Book Image

Hands-On Network Programming with C

By : Lewis Van Winkle
Book Image

Hands-On Network Programming with C

By: Lewis Van Winkle

Overview of this book

Network programming enables processes to communicate with each other over a computer network, but it is a complex task that requires programming with multiple libraries and protocols. With its support for third-party libraries and structured documentation, C is an ideal language to write network programs. Complete with step-by-step explanations of essential concepts and practical examples, this C network programming book begins with the fundamentals of Internet Protocol, TCP, and UDP. You’ll explore client-server and peer-to-peer models for information sharing and connectivity with remote computers. The book will also cover HTTP and HTTPS for communicating between your browser and website, and delve into hostname resolution with DNS, which is crucial to the functioning of the modern web. As you advance, you’ll gain insights into asynchronous socket programming and streams, and explore debugging and error handling. Finally, you’ll study network monitoring and implement security best practices. By the end of this book, you’ll have experience of working with client-server applications and be able to implement new network programs in C. The code in this book is compatible with the older C99 version as well as the latest C18 and C++17 standards. You’ll work with robust, reliable, and secure code that is portable across operating systems, including Winsock sockets for Windows and POSIX sockets for Linux and macOS.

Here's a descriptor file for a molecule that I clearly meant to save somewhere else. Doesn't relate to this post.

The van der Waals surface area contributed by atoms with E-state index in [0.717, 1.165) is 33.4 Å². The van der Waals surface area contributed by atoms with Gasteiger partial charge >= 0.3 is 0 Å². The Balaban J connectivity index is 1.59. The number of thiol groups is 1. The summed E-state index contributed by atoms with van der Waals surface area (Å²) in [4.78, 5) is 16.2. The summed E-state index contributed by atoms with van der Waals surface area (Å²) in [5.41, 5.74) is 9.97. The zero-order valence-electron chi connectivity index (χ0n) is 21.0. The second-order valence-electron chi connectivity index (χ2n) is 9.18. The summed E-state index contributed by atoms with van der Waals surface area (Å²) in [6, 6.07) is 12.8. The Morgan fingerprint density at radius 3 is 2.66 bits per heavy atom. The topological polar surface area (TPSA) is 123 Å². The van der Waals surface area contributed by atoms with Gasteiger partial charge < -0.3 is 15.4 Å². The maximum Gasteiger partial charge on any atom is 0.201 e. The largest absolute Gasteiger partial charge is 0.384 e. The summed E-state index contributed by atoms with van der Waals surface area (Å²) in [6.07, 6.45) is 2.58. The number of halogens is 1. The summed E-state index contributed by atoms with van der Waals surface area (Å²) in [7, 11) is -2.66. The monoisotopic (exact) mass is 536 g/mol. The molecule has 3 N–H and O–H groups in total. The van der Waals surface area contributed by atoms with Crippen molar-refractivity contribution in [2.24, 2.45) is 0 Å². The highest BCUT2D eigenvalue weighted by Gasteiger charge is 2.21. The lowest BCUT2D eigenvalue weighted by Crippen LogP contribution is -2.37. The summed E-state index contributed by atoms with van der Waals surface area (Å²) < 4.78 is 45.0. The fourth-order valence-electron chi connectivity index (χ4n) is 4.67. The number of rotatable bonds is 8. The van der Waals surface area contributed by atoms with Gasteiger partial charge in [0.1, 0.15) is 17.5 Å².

Table of Contents (26 chapters)
Title Page
About Packt

Testing reachability

Perhaps the most basic network monitoring tool is Ping. Ping uses the Internet Control Message Protocol (ICMP) to check whether a host is reachable. It also commonly reports the total round-trip time (latency). Ping is available as a built-in command or utility for all common operating systems.

The ICMP defines a set of special IP messages that are typically useful for diagnostic and control purposes. Ping works by using two of these messages: echo request and echo reply. The Ping utility sends an echo request ICMP message to a destination host. When that host receives the echo request, it should respond with an echo reply message.

When the echo reply is received, Ping knows that the destination host is reachable. Ping can also report the round-trip time from when the echo request was sent to when the echo reply was received. ICMP echo messages are usually small and easy to process, so this round-trip time often serves as a best-case estimate of network latency.

The Ping...